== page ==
Does the thought of maintaining a lush green and welcoming lawn bother you? If yes, then Jim Baird’s research will bring a smile to you. UC Riverside turfgrass specialist aims to achieve grass that is healthier, greener, drought-proof and pest-resistant. He is performing his experiment in a plot at the edge of UC Riverside. With mandatory watering restrictions turning grass brown in America, the scientist is on a mission to engineer a drought-proof superlawn.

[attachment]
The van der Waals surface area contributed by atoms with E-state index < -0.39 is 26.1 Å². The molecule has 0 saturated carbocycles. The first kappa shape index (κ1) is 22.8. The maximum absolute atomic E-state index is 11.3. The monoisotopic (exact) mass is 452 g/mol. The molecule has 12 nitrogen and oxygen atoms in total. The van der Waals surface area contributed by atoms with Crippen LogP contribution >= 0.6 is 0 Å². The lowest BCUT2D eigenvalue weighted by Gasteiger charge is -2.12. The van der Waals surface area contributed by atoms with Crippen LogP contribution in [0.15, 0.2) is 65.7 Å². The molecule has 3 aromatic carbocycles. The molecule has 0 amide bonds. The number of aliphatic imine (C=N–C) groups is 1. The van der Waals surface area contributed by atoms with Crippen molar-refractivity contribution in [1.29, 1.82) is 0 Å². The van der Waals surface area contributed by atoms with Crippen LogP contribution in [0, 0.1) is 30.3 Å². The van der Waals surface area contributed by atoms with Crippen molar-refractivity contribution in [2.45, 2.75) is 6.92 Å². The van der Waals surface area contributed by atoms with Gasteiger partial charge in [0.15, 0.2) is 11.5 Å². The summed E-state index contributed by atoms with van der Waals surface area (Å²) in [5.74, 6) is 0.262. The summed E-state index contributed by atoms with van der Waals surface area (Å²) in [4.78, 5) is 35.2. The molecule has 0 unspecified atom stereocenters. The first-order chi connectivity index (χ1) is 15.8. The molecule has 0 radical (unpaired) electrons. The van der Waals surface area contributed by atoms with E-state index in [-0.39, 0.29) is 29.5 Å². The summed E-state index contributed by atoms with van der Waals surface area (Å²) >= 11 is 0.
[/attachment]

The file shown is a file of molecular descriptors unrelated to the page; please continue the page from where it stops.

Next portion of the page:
Baird hopes his water-wise prototypes will grow up to be the lawns, parks, golf courses and athletic fields of the future. There are some obstacles in his way to employ it commercially. Firstly, the grass has to meet the low water demand, then tolerance to shade, fungi-resistance, pest-resistance, relative slow pace of growth, production of ample seeds are the major areas of concern. In addition, it must also pass on the same characteristics from generation to generation. The researcher strongly believes that to taste the flavor of success, years of hard work and dedication will be required.